what we think is true. IOW, no person is rational in this sense. All
his thoughts are based on unprovable assumptions.

So emunah isn't rational -- but neither is kefirah.

Kant, OTOH, believed in the excistance of "synthetic a priori" principles.
To translate: principles that can be deined without causing contradiction
(synthetic) and they are known to be true without experience (a priori).
Nisht azoi klur what he meant.

Fries and Nelson take him to mean that they can be justified without
using any methods of inference via anschuung. Aschauung is roughly
intuition, except that Kant seems to associate it with knowledge through
perception. However, Kant also (in a footnote that only appears in the
first edition of the Critique of Pure Reason) says that there is no
perception without the mental activity of synthesis. We should also be
clear that Kant didn't identify perception with physical objects.

Li nir'eh he's driving at much the same idea as chochmah as understood
by the Ba'al haTanyah and RSRH -- that immediate point of insight before
one analyzes and develops the idea with binah. In which case of course
he's stymied on the details: chochmah involves one's connection to the
Borei and the Olam ha'Emes, ideas not in Kant's worldview.

I think that Kant would say that since we can experience HKBH's presence,
our emunah can be rational. The reason for doubt is that we then doubt
the reality of the experience.

On Mon, May 13, 2002 at 05:21:32PM +0200, Daniel Eidensohn wrote:
: Modern psychology and philosophy would indicate that rational thinking
: is not a mathematical enterprise. On the one hand Descartes claimed that
: only in the absence of emotional involvement could one think rationally
: (assuming you were properly educated). On the other hand many researchers
: such as Dr. Demasio ("Descartes Error) argue that human thought has an
: emotional basis. Thus something seems reasonable because of a feeling....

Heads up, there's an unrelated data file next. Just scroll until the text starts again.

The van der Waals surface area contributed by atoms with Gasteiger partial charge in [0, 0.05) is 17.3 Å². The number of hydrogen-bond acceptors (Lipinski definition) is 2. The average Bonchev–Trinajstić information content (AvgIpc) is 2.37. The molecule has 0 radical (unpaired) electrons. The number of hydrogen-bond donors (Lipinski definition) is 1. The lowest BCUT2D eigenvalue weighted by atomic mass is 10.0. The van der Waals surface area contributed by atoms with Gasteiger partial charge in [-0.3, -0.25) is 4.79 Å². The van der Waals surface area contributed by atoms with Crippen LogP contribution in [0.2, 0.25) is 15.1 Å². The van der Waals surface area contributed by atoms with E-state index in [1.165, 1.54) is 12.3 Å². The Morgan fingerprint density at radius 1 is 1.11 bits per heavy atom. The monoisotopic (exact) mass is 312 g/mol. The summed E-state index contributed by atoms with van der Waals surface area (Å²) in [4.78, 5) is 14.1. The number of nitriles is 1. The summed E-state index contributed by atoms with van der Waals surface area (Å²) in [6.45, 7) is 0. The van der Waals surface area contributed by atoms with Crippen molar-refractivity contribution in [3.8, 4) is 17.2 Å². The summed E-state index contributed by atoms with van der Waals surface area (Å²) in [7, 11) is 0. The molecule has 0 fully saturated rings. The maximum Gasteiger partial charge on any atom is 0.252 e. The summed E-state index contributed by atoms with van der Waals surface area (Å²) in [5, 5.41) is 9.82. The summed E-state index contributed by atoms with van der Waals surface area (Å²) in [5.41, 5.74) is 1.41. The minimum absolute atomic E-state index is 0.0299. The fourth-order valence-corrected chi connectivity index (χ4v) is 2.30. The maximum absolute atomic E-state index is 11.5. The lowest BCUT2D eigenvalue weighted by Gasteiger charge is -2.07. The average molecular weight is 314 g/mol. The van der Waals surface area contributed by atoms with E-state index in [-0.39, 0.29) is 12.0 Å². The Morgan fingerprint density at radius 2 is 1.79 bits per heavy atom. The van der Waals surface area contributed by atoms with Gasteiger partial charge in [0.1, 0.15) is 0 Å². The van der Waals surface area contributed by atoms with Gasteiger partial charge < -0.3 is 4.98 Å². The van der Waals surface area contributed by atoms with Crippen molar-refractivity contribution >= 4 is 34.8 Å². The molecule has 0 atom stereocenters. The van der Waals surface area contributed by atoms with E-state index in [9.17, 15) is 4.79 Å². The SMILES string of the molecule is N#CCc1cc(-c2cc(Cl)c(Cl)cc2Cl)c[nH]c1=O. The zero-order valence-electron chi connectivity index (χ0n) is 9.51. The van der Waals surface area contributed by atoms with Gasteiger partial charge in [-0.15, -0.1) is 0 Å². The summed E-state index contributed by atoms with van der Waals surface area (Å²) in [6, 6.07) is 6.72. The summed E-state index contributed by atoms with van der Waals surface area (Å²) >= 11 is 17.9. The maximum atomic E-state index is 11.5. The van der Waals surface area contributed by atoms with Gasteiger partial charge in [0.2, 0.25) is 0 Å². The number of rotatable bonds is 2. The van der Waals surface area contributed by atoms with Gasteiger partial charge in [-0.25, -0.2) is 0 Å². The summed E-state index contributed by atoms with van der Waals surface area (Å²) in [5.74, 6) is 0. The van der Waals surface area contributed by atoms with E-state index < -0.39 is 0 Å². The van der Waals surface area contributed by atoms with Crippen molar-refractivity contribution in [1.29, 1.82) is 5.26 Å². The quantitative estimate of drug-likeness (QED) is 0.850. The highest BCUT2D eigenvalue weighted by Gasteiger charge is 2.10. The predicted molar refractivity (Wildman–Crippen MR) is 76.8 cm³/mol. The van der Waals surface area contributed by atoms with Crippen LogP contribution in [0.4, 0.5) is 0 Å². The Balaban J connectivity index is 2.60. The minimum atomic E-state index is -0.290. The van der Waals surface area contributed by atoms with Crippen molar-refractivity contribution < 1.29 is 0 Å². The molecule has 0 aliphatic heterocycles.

Much like one of my (non-omer) signature lines:
    The mind is a wonderful organ
    for justifying conclusions the heart already reached.

I would say that the role of emotion is that it colors our perceptions
and our sense of which ought be considered "real" and a basis for reason.

A hedonist hears his ta'avos to the point that he has no attention
left to hear the qol demamah daqah. His heart causes him to reject
the reality of the calling of that voice. And to ignore the sense of
innui, of purposelessness, caused by that rejection -- which is
itself an ignored perception.

On Mon, May 13, 2002 at 12:02:09PM -0400, Gil Student wrote:
: As an aside, Menachem Kellner has a footnote in one of his books in
: which he argues on REW because Martin Heidigger was brillian and was
: also a Nazi....

The Rambam would argue that da'as leads to HKBH and tov. What would
therefore say about Heidigger y"sh? That he seems to be a bar
da'as but actually only developed flashy pockets thereof?

Or, as RGS puts it:
:                                                   According to REW,
: even someone brilliant will be mistaken IN CERTAIN AREAS if he does
: not control his ta'avos. However, a ba'al ta'avah will not be wrong
: in EVERYTHING. He will not be unable to add 2 and 2 and arrive at 4.
: Rather, some of his conclusions will be incorrect.


Micha Berger                 Today is the 48th day, which is
micha@aishdas.org            6 weeks and 6 days in/toward the omer.
http://www.aishdas.org       Yesod sheb'Malchus: What binds different
Fax: (413) 403-9905                 people together into one cohesive whole?

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Date: Thu, 16 May 2002 01:49:55 +0000
From: Micha Berger <micha@aishdas.org>
Re: Wearing tzitzis outside one's clothes

On Mon, May 13, 2002 at 05:30:04PM +0300, Carl M. Sherer wrote:
:>: According to these Rishonim, how would someone who is not yet married